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policy declared by the promoters of municipalization. The present sources of supply are the rivers Bourne and Blythe, the Plant Brook, and the Perry Stream, and eight deep wells. The works can provide 20 million gallons daily in dry weather. The area supplied covers 129i square miles, with an estimated population of 800,000. Owing to the rapid increase of demand, a new reservoir has been constructed at Shustoke on the Bourne, with a capacity of 400 million gallons. This brought the total capital authorized up to date to £2,097,860, the whole of which has been raised and expended. In 1891 the demand having risen to nearly 17 millions a day, new sources of supply had to be considered, and it was determined to seek an entirely new supply in Wales. By an Act of 1892 power was given to acquire the watershed of the rivers Elan and Claerwen, tributaries of the Wye in Radnor and Brecon shires, and to construct the necessary works, the capital authorized being £6,000,000. The works for the first instalment of the Welsh scheme are now in hand. These comprise a large storage and compensation reservoir, and two storage reservoirs on the river Elan. The estimate formed in 1891 for the present works was £3,621,950, but the actual cost will be greater. It may be mentioned that the capitalized value of the gas and water undertakings, as regards works now in operation (excluding the Welsh scheme), is about £4,500,000, against which is to be set an accumulated sinking fund amounting to nearly £800,000.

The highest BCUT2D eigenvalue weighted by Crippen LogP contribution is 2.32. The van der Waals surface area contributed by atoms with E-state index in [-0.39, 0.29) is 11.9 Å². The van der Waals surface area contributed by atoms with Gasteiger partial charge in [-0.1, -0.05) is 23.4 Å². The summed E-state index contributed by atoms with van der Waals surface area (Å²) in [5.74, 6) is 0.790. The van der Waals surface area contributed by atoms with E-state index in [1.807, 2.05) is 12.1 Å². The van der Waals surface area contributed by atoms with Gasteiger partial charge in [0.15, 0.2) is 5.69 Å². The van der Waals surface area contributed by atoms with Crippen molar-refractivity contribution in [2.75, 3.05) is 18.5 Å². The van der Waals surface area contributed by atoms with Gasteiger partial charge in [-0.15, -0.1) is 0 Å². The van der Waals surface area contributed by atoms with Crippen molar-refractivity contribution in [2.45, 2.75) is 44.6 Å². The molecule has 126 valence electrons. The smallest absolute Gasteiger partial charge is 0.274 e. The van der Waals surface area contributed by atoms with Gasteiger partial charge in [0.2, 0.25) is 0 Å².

Administration.—In 1883 the various Acts of past years were combined into the Birmingham Corporation Consolidation Act, which gave further powers to erect assize courts, increase the area of gas supply, impose Free Library rate, and conduct a municipal School of Art. The poor - law administration has, since 1875, been put on a more popular basis. In 1882 a superintendent relieving officer was appointed, and a system of cross visitation started for the purpose of checking abuses of outdoor re-lief. In the same year the Guardians built an infirmary with 1300 beds. In 1878 they decided to build cottage homes in a rural district for the purpose of bringing up permanent pauper children. Each home has 30 inmates under the care of a "foster parent." There are 400 inmates altogether. Workhouses have been thoroughly modernized, the principle of separating children adopted, and infirmaries built. Women first sat on the Board of Guardians in 1880. In 1889 Birmingham was created a city, and a grant made of an official coat-of-arms carrying supporters. The title of lord mayor was conferred on the chief magistrate in 1897. The police force has increased from 500 in 1875 to 700 in 1899. In 1875 the amount of assessment to the borough rate was £1,254,911, the rate being 3s. 100, in the £ (of which 3d, was for the School Board), and the income about £300,000. In 1898-99 the income from rates was £535,659 at 5s. 1½d, in the £ on a gross assessment of £2,297,542, and the total debt to be provided for £9,380,000, of which about seven millions is represented by gas and water liabilities and by the dwelling-house improvement fund. The School Board rate for the same year was ls. 0.64d in the £ (included in the aforementioned 5s. 1½d.). The City Council consists of eighteen aldermen and fifty-four councillors, selected from eighteen wards; it is divided into seventeen committees, most of which consist of eight members. The corporation is the largest employer of labour in the borough; it employs over 6000 persons, and is also a largo landowner. The administration of justice was performed from 1838 to 1884 by a Court of Quarter Sessions, with a recorder, and a Court of Petty Sessions. In 1884 Birmingham was made an assize district of Warwickshire. In connexion with this event new law courts had to be created.